SERM. mine? why prize their favour, who scorn mine? why XXX. strive to please them, who purposely offend me? Or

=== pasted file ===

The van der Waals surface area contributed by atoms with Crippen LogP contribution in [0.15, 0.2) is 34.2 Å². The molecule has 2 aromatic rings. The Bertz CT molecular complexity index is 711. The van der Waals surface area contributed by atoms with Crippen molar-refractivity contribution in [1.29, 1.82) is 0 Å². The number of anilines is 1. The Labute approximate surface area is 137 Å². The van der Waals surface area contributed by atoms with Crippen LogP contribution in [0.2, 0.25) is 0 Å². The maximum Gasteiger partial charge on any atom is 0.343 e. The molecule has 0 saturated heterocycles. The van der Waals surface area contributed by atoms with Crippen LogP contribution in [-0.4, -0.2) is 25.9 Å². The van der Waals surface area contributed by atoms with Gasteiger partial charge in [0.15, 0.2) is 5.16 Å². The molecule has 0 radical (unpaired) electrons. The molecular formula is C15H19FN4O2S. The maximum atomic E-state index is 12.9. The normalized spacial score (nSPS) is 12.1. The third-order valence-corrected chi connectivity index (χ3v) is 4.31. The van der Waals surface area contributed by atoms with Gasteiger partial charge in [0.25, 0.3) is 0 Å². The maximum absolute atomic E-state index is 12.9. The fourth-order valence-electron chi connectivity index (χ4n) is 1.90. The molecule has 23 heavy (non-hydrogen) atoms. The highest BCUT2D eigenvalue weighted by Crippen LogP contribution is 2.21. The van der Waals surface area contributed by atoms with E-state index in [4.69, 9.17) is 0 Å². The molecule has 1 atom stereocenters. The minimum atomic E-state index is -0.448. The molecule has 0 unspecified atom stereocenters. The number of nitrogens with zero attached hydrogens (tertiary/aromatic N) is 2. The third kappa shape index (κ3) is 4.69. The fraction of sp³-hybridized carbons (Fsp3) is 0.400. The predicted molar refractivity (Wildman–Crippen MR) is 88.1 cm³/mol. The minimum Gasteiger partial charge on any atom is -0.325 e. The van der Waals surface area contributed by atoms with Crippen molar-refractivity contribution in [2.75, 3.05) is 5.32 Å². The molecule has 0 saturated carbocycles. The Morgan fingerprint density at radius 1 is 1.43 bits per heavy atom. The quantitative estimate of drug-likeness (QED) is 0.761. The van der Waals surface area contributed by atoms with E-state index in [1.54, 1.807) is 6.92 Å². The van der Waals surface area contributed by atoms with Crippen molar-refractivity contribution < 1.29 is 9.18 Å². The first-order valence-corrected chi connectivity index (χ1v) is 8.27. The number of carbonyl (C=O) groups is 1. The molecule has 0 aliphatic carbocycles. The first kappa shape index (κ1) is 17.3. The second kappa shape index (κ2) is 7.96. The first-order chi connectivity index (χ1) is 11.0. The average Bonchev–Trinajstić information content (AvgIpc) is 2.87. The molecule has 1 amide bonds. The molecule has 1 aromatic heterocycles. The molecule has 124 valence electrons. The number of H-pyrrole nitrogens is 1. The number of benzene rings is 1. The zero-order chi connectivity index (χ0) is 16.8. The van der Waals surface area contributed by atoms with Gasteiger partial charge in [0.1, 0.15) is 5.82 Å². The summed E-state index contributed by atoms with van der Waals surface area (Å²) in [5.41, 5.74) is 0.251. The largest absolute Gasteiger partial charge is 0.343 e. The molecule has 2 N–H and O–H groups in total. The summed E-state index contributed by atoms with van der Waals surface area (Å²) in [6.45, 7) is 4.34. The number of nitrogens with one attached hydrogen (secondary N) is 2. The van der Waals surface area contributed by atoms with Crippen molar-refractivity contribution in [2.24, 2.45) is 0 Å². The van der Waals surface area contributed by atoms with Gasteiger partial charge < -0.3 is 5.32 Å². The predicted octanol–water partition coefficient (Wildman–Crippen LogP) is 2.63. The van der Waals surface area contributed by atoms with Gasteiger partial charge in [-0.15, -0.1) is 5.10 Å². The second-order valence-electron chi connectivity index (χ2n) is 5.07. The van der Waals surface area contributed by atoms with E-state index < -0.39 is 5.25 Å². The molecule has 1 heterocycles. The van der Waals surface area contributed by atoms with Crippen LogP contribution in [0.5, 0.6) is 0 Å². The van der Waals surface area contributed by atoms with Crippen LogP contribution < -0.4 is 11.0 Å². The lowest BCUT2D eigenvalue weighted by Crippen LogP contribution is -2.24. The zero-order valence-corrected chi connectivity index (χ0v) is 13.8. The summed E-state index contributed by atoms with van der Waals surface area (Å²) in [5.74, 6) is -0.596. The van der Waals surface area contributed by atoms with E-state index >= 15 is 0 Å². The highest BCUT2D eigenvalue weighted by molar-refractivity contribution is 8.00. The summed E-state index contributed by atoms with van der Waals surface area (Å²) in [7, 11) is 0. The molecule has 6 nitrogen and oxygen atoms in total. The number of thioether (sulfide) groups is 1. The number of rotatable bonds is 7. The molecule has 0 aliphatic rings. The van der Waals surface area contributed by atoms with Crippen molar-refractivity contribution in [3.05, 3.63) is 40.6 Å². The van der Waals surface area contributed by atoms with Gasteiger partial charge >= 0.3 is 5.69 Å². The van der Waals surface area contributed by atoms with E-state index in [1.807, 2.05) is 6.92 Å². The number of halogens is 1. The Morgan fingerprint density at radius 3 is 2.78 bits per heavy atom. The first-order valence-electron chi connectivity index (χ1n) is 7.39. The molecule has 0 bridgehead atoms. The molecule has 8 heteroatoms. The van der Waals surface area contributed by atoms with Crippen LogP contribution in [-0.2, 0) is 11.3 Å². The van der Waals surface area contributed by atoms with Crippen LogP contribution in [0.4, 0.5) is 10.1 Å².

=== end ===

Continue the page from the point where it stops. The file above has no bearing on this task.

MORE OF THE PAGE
why should I have any regard to men, void of all faith, goodness, or desert? And most of all, why should I be bound to maintain amicable correspondence with those, who are professed enemies to piety and virtue, who oppugn truth, and disturb peace, and countenance vice, error, and faction? How can any love, consent of mind, or communion of good offices, intercede between persons so contrarily disposed? I answer, they may, and ought, and that because the obligation to these ordinary performances is not grounded upon any peculiar respects, special qualifications, or singular actions of men, (which are contingent and variable,) but upon the indefectible score of common humanity. We owe them (as the philosopher alleged, when he dispensed his alms to an unworthy person) οὐ τῷ ἀνθρώπῳ, ἀλλὰ To avoρwivw not to the men, but to human nature resident in them. There be indeed divers other sorts of love, in nature and object more restrained, built upon narrower foundations, and requiring more extraordinary acts of duty and respect, not competent to all men; as a love of friendship, founded upon long acquaintance, suitableness of disposition, and frequent exchanges of mutual kindness; a love of gratitude, due to the reception of valuable benefits; a love of esteem, belonging to persons endued with worth and virtue; a love of relation, resulting from kindred, affinity, neighbourhood, and other common engagements. But the love of benevolence, (which is precedent to these, and more deeply rooted in nature, more ancient, more unconfined, and more immutable,) and the duties mentioned consequent on